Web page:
Friday, April 1: It wasn't April Fool's Day, after all! An hour late - but very positively - Tiros I took off from Cape Canaveral and went into orbit. It was about the most perfect launch we have had. I had not bothered to go to the office at 5 o'clock but called in at about 7:00 just in time to hear that the third stage had ignited properly. I was to have breakfast with Dave Wright and Dean Wooldridge at the Carlton at quarter of 8:00. Just before I left the house, the word came that the satellite seemed to be in orbit. Because Jodrell Bank in Manchester, England, was talking with Pioneer V, it could not track the Tiros satellite. While at breakfast, I got the word that it was definitely in orbit and that it should be over New Jersey and that it would be interrogated within 10 minutes. The satellite was supposed to go into a circular orbit of 380 miles above the earth. It actually had an [initial] apogee of 407 miles and a perigee of 378 miles. Its velocity at injection was within 21 feet per second of the desired velocity some 26,600 feet per second. On the first pass, it was apparent that a picture was being transmitted back to the earth. This was sent to us on facsimile and was so good we were a little startled. It was a picture taken obliquely looking westward from New Jersey toward the center of the country and revealed a cyclonic disturbance that was actually in being at that time. Naturally everybody was excited.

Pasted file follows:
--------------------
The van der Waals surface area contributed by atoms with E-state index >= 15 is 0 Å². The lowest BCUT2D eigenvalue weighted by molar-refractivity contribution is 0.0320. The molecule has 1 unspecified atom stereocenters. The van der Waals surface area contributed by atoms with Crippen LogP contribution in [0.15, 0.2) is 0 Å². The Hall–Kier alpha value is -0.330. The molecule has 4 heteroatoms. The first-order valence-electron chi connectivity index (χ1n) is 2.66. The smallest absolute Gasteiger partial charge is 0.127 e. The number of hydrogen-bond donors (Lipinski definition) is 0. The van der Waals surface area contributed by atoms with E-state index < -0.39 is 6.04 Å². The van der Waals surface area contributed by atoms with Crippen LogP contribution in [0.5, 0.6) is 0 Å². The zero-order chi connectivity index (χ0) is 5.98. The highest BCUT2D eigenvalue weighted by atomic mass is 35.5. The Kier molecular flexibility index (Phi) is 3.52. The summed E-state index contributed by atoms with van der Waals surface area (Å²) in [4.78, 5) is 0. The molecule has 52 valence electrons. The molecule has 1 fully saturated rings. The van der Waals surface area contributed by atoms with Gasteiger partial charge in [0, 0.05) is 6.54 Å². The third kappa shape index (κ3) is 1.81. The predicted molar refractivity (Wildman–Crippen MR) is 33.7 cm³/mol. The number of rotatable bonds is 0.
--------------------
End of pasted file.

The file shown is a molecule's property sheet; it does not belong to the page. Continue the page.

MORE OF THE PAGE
I got to the office to share in some of the excitement and to help arrange the press conference set up for 11 o'clock. In the meantime, Dr. Lines of Great Britain came in to tell us of the results of his trip of some three or four weeks around various NASA installations and some of the industrial organizations in the United States. He was really quite amazing in the enthusiasm he displayed. He said he was unable to believe thoroughly the broad scientific base that had been developed to support our satellite space program. He was astounded by the variety of technological approaches being made to various problems we have been encountering. He was absolutely certain that great benefits would come from the satellite program to other technologies outside of the space field. It was a heart-warming session that erased some of the cares from the day, which was already fairly bright.